We've added new PCR tests for swine and bovine diseases -- see our menu for a complete listing.

Parrots moving in or moving out? Try our psittacine PCR screening panel.

Respiratory problems got you breathless? Try our poultry respiratory PCR panel.

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Zoologix performs avian and livestock PCR tests for...

Actinobacillus pleuropneumoniae

African swine fever

Akabane virus

Alcelaphine herpesvirus

AMPKγ3R200Q mutation in pigs

Anaplasma phagocytophilum

Aspergillus fumigatus

Aspergillus species


Aujeszky's disease

Avian adenovirus

Avian herpes

Avian influenza

Avian polyomavirus

Avian reovirus

Avibacterium paragallinarum

Baylisascaris procyonis

Blood typing for swine

Bluetongue virus

Bordetella avium

Borna virus

Bovine adenovirus

Bovine endogenous retrovirus

Bovine enterovirus

Bovine ephemeral fever virus

Bovine herpesvirus 1

Bovine herpesvirus 2

Bovine herpesvirus 4

Bovine leukemia virus

Bovine papillomavirus

Bovine papular stomatitis virus

Bovine parvovirus

Bovine polyomavirus

Bovine respiratory syncytial virus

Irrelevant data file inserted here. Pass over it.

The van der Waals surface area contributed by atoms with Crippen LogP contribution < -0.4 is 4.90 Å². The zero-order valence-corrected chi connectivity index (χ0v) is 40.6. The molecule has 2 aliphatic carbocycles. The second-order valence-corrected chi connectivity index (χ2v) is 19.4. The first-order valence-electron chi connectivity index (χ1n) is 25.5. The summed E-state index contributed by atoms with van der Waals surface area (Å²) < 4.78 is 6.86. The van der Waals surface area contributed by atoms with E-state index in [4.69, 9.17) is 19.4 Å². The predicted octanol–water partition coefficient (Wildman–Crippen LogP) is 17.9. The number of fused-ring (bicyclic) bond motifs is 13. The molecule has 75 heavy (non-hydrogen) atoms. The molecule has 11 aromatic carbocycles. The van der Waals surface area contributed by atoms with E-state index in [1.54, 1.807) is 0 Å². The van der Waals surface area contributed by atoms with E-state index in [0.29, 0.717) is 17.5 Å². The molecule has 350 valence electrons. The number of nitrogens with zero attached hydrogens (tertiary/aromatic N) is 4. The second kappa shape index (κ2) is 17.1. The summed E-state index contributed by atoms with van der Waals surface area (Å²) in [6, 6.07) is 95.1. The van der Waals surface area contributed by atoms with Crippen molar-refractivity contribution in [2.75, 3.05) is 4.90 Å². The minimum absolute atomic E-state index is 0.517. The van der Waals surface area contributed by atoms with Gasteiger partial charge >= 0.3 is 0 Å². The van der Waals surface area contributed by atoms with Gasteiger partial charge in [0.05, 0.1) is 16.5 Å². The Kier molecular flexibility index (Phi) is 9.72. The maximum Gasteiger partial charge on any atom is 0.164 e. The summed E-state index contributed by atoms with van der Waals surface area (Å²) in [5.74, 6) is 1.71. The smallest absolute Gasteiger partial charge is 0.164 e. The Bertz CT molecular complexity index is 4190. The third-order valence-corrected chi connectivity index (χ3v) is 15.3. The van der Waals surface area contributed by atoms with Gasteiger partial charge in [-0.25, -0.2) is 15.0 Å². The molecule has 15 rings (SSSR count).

Bovine rhinoviruses

Bovine viral diarrhea type 1

Brachyspira pilosicoli


Cache Valley virus




Caprine arthritis-encephalitis (CAE) virus

Chlamydia/Chlamydophila genus

Chlamydophila psittaci

Classical swine fever






Coxiella burnetii



Ebola Reston

E. coli O157:h7



Enteric E. coli panel

Erysipelothrix rhusiopathiae

Foot and mouth disease


Fusobacterium necrophorum

Hepatitis E

Herpes, avian


Infectious bronchitis

Infectious bursal disease

Infectious coryza

Infectious laryngotracheitis

Influenza type A

Jaagsiekte sheep retrovirus (JSRV)

Japanese encephalitis

Jena virus

Johne's disease

Lawsonia intracellularis


Lumpy skin disease virus


Malignant catarrhal fever (MCF)

Malignant hyperthermia in pigs